He was the luckiest guy on the planet, to be standing here with this woman, in this moment, in this place. Several years back, he'd lost sight of how lucky he was to have her in his life and, since fixing his mistake, he'd promised himself he would never take her for granted again. He smoothed her hair back from her face as the wind whipped it every which way. "I love you, Bones."

Even after two years of dating she still wasn't comfortable with the words, but her unusually soft kiss told Booth plenty.

"Being with you … I am happy in a different way than I've ever been." She rested her head on his shoulder.

He rested his chin on her head and held her close, just taking the moment in. By nature, he was an impatient guy. But he would stand here all night if it made her say things like that again.

"What is the equivalent of the dog's house for women?" she asked randomly, tracing circles on his chest.

"I don't know," he shrugged. "The cat house? Why?"

"Many women at the restaurant were eyeing you undressing."

"Huh?" It took him a second to realize what she'd meant. "Undressing me with their eyes, Bones." He rolled his own eyes at her hopeless attempts at idioms. "Many women at the restaurant were undressing me with their eyes."

"They were," she replied, as if he'd been agreeing with her instead of correcting her mistake. "Your new suit displays your musculoskeletal structure very appealingly."

"Were you jealous?" he teased.

"I get to go home with you," she said simply. "Why would I be?"

Not quite the answer he wanted, but not a bad one, at the end of the day.

"I have something for you," Booth said in her ear. "Then maybe we can go home so I can eye you undressing."

Brennan laughed into his chest, her laughter vibrating through him. "I also have a present for you."

Booth grinned in anticipation. She was surprisingly good at picking gifts for him. "Yeah? I'll go first, okay?"

She lifted her head and smiled. "Okay."

He suddenly felt a little shy. At the time, his idea had seemed over-the-top romantic. Now he wondered if it wasn't just dorky and a little cliché.

"It's over here." Booth maneuvered so she was still under his coat, his arm wrapped around her waist.

"It's outside? Won't the rain have ruined it?"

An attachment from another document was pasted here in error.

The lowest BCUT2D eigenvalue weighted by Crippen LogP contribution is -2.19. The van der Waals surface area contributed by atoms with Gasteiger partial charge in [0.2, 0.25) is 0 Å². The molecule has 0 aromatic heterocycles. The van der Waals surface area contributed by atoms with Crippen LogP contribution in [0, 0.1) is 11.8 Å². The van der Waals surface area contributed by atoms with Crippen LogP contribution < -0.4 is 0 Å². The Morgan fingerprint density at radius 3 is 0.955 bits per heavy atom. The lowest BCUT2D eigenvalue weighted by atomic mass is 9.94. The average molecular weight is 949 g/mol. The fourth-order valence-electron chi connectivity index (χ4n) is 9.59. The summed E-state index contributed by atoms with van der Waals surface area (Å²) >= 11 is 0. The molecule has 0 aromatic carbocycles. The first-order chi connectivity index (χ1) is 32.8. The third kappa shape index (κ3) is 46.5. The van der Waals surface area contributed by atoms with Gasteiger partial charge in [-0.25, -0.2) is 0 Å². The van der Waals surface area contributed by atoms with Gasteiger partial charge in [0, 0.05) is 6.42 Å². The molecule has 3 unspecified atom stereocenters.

"Nah. This is pretty permanent." He guided her in the direction of their bench. Other people used it, but it was theirs, no question, and had been for the last decade. Theirs for coffee, theirs for hot chocolate or spiked eggnog every now and then, theirs for arguing and making up and just sitting and watching the world go by, side by side.

As they neared the bench, Booth frowned. Of course, when he came up with his idea, he hadn't been bargaining on rain. D.C. was going through a drought, but leave it to the fates to literally rain on his parade on the one day he needed dry concrete.

He hesitated. "We should wait for another day, Bones. You'll get wet."

"Why?" Brennan raised an eyebrow curiously.

"You have to bend down to see it … or not bend down … lie down." He scowled, irritated suddenly. This had been a really stupid idea. Whatever she'd gotten him, it would be a lot classier. "Never mind. You go first."

"No." Brennan shook her head. "I don't mind getting wet. I'm intrigued."

"But …" he motioned at her skirt. "Your clothes."

"They can be dry cleaned. Show me," she said firmly, stepping out from under the shelter of his overcoat.

Booth sighed. "Okay."

He turned his back and lay down awkwardly on the pavement in front of the bench and motioned for her to do the same, uncomfortably aware of what a great view any unexpected passerby would get of her incredible legs. Brennan copied him trustingly, as if he wasn't completely insane to be asking her to lie down on dirty, damp concrete at 2:00 a.m.

Booth scooted backwards, wriggling under the bench until it was eye-level above him. She followed, squirming into the space beside him. He removed an LED light from his pocket and shone it on the slats.

"It was a stupid idea. Just … it's our bench," he said lamely.

She was silent for an endless moment. "This could be considered vandalism," she finally said.

"Yeah. Okay." Booth flinched. "I'm a law enforcement guy, I shouldn't have … but nobody can see it under here," he said defensively, starting to scoot back out again.

Brennan grabbed his arm and stopped him. "Wait. Show me again."

He shone the small light on the miniature carving.

"How did you do this without being caught?" Brennan asked, tracing the B&B.

"Dumb luck, I guess. 3:00 a.m, nobody around. I could always have said I was looking for DNA or something," he said uncomfortably. "It was a bad idea. Sorry. Your turn."

"No." She turned her head and looked at him. "This was very unique, Booth. I like it."

He blinked. "Yeah?"

Brennan looked back at their initials, then at him again and smiled. "Yes."

Booth coughed, hiding his delight. It had been a really stupid idea. Breaking the law was never a good idea.

"It's our bench," she said, staring up at the slat.